Tomorrow (July 31) is the final day a $25 donation will immortalize a loved one’s name on American Airlines’ Stand Up To Cancer plane.
That’s a heck of a deal for something so meaningful.
I donated $75 in honor of three people.
Ben at One Mile at a Time wrote about this earlier in July. And Major League Baseball has been promoting the heck out of it during MLB.tv broadcasts.
The Donation Process
Donating is fast, simple, and special.
The $25 minimum donation allows you to place one name on the plane.
You can add more names in separate donations of $25 each. In other words, one $100 donation won’t let you dedicate four people’s names. But four individual donations of $25 each will.
Add the person’s first name. Last names are optional.
You can even personalize the font in which the honoree’s name will be written! The Cedarville Cursive script reminded me of my mother’s handwriting.
That’s it. Press “Give Now” and that special person’s name will be included.
The transaction shows up on your statement as “Stand Up to Cancer,” so the US Bank FlexPerks Visa Signature card‘s charity bonus (2X) should kick in. Other than that, consider using a cashback card or perhaps a travel card for which you need to reach a minimum spend.
Where to Find the Plane
The Stand Up to Cancer aircraft is an A321-211. If the exact aircraft used in the campaign’s picture is indeed the Stand Up to Cancer plane, it will be tail number N161UW. (You can find it here on FlightAware.)
The finished product will be airborne in September — which is also when you can check back to see where your loved one’s name is written on the plane.
I Stand (er, Fly?) For…
I donated in honor of three very special people: my mother and my stepmom’s parents.
My Mom, Diane Carley
My mother was only 50 years old when she died a week before Christmas. Pancreatic cancer stole her from us 30 days after diagnosis.
She was an elementary school teacher, a huge Minnesota Twins fan, and an awesome mom.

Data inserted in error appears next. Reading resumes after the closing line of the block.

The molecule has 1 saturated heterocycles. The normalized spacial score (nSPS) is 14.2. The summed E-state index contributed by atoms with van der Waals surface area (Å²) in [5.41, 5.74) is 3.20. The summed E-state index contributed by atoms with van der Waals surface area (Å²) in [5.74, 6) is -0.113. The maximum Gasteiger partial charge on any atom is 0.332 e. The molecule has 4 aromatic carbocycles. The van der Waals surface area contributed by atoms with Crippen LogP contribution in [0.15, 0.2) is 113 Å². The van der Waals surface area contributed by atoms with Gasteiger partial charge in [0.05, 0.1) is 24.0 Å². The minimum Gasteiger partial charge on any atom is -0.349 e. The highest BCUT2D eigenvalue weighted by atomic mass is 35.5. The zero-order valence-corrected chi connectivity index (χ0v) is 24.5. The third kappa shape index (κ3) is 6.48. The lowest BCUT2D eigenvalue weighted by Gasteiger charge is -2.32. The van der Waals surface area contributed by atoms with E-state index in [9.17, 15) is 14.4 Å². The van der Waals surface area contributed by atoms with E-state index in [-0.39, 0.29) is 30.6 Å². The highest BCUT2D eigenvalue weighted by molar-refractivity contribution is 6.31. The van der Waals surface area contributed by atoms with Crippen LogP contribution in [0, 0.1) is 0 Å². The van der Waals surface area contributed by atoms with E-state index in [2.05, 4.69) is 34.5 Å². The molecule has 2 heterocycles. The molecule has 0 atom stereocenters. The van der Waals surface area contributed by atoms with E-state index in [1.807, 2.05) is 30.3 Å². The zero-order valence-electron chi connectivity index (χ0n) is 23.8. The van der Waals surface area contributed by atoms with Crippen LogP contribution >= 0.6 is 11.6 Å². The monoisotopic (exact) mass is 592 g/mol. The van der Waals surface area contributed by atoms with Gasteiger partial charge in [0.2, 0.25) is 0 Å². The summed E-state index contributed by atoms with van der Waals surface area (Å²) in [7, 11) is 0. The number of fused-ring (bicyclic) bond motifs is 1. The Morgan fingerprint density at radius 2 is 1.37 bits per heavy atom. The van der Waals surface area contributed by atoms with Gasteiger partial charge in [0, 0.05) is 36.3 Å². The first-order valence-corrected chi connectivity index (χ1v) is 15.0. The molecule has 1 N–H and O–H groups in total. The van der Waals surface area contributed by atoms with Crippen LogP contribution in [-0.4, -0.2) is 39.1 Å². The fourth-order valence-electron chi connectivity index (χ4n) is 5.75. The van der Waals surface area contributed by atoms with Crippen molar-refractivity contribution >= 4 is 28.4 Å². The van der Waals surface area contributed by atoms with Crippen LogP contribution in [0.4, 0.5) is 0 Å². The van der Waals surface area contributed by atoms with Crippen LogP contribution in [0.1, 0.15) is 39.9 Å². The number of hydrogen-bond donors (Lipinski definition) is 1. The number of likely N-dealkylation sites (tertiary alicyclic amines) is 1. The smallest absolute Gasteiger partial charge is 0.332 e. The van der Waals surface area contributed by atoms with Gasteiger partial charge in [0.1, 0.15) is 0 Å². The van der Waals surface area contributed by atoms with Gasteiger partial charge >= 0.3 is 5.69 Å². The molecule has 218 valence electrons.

Warren & Irene Diederich
My stepmom’s parents, Warren & Irene Diederich, were world travelers. Warren was a celebrated a B-17 Flying Fortress pilot for the Army Air Corp in World War II. He joined the informal “Lucky Bastard Club” after completing 25 missions (how awesome is that?!). He and his wife launched Industrial Builders, Inc. in Fargo, North Dakota.
Both died of leukemia.
Warren passed away in December 2008. Irene died only four months later in April 2009.
Airlines & Philanthropy: A Unique Partnership
I love creative ways — like the Stand Up To Cancer plane — for people to donate. Delta has its own tradition, the annual jet drag. Delta also recognizes October — Breast Cancer Awareness month — by going pink. The mothership also operates a special breast cancer survivor flight with employees, which anyone can bid on using SkyMiles. (This year’s auction has already expired. We’ll keep an eye peeled for next year’s!)
I Can’t Wait to See The Plane!
My house falls under one of the arrival patterns for Burbank airport. While only one AA route (PHX to BUR) operates Airbuses right now (319s, at that), it would be so cool to see the Stand Up to Cancer plane fly overhead. Maybe a little wing rock from the plane to say hello.
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